The perfect photo motif: the flower wall at the Museum of St. Anthony and the pink Rua Nova do Carvalho

Lisbon is definitely one of the most photogenic cities I know. On the one hand, Lisbon is a great place to shoot expressive street photography. On the other hand, you'll get your perfect Instagram picture here.

A cute spot, where one of my favorite pictures was taken, is the flower wall at the Museum of Saint Anthony. The Pink Road - the Rua Nova do Carvalho - with its colorful umbrellas is a little better known. It's certainly perfect for a photo! In reality, however, I missed the ambience a little. Because here you can see and smell that Pink Road turns into a party mile (mainly for tourists) in the evening.


Slightly more alternative: LX Factory

I liked the LX Factory a little better. Where there was once a factory site, you can now find cute cafés, a few restaurants and small boutiques. We walked around for a moment, bought a little souvenir at “Make Up A Mess” and browsed through the cool “Ler Devagar” library.


Get to know the corners of Belém

Before we left Lisbon again, we had to make a little detour to Belém! We walked through the Jardim Docas da Ponte to the famous Padrão dos Descobrimentos statue.

Afterwards we had to test which tasted better: Pasteís de Nata or Pasteís de Belém. I chose the winner here. On the way to the famous branch of Pasteís de Belém, we passed the Mosteiro dos Jerónimos monastery. Our trip to Lisbon ended with a view of the Belém Tower.


Outside Lisbon: Palácio Nacional da Pena

Once we were in Lisbon, we continued on to Sintra. We really wanted to see the Palácio Nacional da Pena there. Unfortunately, the weather wasn't going to be on our side, so we didn't get to see the colorful palace in the sunlight. However, there was something mystical about the foggy weather. It made the forest around the palace look like a rainforest.

We then walked to the small town center, where we browsed through a few shops selling handmade goods. And that was the end of our excursion, as unfortunately we didn't have much more time. But Sintra has so much more to offer! So make sure you allow much more time than we did to discover the other impressive palaces such as the Palácio Nacional de Sintra, the Castelo dos Mouros or the Monserrate Palace.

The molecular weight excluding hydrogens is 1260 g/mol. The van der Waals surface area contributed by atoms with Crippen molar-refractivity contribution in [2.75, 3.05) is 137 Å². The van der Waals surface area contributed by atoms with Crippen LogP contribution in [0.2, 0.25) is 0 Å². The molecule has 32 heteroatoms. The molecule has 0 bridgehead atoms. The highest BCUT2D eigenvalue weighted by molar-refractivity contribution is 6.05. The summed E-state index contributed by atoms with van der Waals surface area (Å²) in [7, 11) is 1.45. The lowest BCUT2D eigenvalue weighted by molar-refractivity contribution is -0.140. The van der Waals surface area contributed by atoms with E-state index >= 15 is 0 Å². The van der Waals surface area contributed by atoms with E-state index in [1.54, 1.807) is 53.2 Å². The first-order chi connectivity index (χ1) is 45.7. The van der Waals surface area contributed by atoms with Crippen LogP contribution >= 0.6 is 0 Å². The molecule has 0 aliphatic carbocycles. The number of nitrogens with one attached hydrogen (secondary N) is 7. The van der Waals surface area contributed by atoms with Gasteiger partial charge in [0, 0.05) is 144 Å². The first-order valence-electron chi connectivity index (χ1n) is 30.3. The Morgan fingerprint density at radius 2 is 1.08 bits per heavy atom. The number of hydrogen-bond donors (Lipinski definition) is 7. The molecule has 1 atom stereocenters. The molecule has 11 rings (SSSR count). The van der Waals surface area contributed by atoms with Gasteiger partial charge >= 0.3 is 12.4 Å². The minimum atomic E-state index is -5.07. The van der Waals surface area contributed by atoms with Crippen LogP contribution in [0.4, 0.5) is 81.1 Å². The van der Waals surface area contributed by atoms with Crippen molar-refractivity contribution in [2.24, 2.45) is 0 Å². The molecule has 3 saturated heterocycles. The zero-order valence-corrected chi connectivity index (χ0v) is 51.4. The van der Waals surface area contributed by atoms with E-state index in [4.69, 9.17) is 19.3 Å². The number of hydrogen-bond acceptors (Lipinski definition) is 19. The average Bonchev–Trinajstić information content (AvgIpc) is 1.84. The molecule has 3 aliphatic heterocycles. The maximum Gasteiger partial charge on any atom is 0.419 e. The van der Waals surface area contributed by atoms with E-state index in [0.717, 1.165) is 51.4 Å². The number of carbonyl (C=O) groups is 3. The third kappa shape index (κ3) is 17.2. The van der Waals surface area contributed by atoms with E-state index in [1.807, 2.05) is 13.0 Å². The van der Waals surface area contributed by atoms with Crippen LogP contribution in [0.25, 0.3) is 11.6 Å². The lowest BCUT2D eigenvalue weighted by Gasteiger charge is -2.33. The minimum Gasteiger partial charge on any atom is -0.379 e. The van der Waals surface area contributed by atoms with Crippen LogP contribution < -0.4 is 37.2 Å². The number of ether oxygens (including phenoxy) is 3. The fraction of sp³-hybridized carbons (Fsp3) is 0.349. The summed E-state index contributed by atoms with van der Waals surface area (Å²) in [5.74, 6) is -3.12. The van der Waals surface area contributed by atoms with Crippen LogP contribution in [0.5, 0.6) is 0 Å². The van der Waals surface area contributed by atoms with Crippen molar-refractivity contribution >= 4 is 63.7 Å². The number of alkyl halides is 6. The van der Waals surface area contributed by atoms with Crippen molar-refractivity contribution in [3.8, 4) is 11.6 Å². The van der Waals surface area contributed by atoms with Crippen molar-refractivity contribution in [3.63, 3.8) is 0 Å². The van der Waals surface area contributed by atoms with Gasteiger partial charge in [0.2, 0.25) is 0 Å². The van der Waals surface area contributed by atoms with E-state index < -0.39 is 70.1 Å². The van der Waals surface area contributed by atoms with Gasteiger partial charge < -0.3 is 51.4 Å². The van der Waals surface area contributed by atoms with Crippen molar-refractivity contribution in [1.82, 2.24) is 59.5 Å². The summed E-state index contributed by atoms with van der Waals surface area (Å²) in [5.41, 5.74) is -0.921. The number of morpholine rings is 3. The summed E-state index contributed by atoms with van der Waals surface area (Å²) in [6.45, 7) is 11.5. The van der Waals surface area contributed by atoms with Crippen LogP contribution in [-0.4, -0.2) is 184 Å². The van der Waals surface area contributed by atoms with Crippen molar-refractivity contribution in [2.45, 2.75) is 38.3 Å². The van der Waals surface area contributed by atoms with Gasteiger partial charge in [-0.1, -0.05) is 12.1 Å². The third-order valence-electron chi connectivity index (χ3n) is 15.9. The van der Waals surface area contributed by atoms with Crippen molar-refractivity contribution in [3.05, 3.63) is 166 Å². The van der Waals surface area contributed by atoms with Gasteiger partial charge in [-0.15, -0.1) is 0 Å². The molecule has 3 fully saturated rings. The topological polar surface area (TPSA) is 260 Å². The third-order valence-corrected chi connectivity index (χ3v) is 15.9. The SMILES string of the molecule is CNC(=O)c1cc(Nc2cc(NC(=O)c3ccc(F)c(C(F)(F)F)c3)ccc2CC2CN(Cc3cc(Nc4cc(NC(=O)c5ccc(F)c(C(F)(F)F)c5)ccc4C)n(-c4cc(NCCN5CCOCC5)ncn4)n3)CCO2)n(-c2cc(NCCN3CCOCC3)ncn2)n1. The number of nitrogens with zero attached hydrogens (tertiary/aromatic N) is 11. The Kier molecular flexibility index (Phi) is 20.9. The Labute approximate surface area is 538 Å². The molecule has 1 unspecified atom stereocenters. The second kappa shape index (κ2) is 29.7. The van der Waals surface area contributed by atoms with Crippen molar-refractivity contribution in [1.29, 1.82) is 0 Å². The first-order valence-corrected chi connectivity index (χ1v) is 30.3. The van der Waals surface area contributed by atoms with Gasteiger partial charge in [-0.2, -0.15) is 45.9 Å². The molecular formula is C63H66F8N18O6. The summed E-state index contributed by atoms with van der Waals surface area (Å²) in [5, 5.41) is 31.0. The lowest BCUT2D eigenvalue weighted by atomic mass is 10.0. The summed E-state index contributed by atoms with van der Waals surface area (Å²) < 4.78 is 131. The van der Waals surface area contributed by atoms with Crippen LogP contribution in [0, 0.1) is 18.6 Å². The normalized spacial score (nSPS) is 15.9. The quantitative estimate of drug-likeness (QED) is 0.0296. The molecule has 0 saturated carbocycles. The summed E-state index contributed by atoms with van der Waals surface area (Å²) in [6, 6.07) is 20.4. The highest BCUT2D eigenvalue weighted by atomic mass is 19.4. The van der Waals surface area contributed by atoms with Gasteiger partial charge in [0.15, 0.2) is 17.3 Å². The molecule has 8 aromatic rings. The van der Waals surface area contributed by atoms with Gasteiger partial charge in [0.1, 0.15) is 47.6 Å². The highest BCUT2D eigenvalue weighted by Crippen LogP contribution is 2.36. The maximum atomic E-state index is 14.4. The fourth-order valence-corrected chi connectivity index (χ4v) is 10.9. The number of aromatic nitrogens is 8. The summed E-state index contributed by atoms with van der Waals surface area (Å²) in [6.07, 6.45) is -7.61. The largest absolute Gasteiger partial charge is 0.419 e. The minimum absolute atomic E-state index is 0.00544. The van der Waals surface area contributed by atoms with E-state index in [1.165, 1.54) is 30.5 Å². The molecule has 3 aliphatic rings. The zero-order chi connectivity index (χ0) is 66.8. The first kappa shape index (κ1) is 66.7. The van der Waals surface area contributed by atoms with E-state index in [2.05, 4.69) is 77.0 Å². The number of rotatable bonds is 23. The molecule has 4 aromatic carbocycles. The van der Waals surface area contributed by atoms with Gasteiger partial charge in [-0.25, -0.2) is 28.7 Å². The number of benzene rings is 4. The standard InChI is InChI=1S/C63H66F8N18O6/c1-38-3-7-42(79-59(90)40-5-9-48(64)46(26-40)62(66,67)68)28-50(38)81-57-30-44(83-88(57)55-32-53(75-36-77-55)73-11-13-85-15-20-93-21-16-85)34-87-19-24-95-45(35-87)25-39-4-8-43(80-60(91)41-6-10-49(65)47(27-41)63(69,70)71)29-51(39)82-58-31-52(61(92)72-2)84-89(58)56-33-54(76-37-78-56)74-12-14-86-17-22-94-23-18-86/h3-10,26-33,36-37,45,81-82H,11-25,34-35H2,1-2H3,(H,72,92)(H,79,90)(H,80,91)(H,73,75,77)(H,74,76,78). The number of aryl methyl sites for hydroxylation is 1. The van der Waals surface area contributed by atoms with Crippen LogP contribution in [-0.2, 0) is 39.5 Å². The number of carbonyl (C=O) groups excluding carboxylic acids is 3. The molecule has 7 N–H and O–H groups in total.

Note: We read in a blog that you are not allowed to drive to the palace by car. We therefore left it in a designated parking lot. From there, you can continue by bus (a ticket costs €11.50 per person) or take an Uber (which was cheaper for us). On our way up, however, we saw a few drivers and also parking facilities at the palace. So could we have driven up by car after all? Unfortunately, we don't know for sure. But it might be worth a try.


What else to see

These were just my favorites of Lisbon. But the city has much more to offer. For example, you can visit the National Tile Museum to see azulejo art, the traditional tile work of Portugal.

You are also sure to pass by the neo-Moorish palace Chafariz D'El Rei and Lisbon Cathedral, which we also took a quick look at.

The Castelo de St. Jorge is certainly also interesting. However, we didn't go inside, but preferred to stroll through the area around it, which was very beautiful and quieter. Another palace you can visit in Lisbon is the Fundação das Casas Fronteira e Alorna.

I have put together a list of all the places on Google Maps.

You can find the list here.